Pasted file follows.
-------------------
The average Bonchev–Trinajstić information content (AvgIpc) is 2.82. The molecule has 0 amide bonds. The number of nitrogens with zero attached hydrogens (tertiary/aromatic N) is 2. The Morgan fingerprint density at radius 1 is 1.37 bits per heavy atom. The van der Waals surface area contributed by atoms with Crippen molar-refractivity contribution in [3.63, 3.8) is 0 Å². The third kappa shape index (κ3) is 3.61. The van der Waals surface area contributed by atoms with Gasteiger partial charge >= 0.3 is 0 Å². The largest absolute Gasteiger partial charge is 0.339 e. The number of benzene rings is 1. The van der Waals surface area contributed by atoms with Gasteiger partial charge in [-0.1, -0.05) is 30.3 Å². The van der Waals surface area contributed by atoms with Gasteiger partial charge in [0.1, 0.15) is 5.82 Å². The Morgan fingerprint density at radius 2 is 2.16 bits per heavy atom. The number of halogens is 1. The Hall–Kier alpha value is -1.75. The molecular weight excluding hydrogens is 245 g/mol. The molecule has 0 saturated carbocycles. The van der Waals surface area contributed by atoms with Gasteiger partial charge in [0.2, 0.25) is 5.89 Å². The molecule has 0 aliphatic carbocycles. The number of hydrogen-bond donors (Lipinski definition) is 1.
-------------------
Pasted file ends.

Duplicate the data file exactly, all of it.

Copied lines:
The average Bonchev–Trinajstić information content (AvgIpc) is 2.82. The molecule has 0 amide bonds. The number of nitrogens with zero attached hydrogens (tertiary/aromatic N) is 2. The Morgan fingerprint density at radius 1 is 1.37 bits per heavy atom. The van der Waals surface area contributed by atoms with Crippen molar-refractivity contribution in [3.63, 3.8) is 0 Å². The third kappa shape index (κ3) is 3.61. The van der Waals surface area contributed by atoms with Gasteiger partial charge >= 0.3 is 0 Å². The largest absolute Gasteiger partial charge is 0.339 e. The number of benzene rings is 1. The van der Waals surface area contributed by atoms with Gasteiger partial charge in [-0.1, -0.05) is 30.3 Å². The van der Waals surface area contributed by atoms with Gasteiger partial charge in [0.1, 0.15) is 5.82 Å². The Morgan fingerprint density at radius 2 is 2.16 bits per heavy atom. The number of halogens is 1. The Hall–Kier alpha value is -1.75. The molecular weight excluding hydrogens is 245 g/mol. The molecule has 0 saturated carbocycles. The van der Waals surface area contributed by atoms with Gasteiger partial charge in [0.2, 0.25) is 5.89 Å². The molecule has 0 aliphatic carbocycles. The number of hydrogen-bond donors (Lipinski definition) is 1.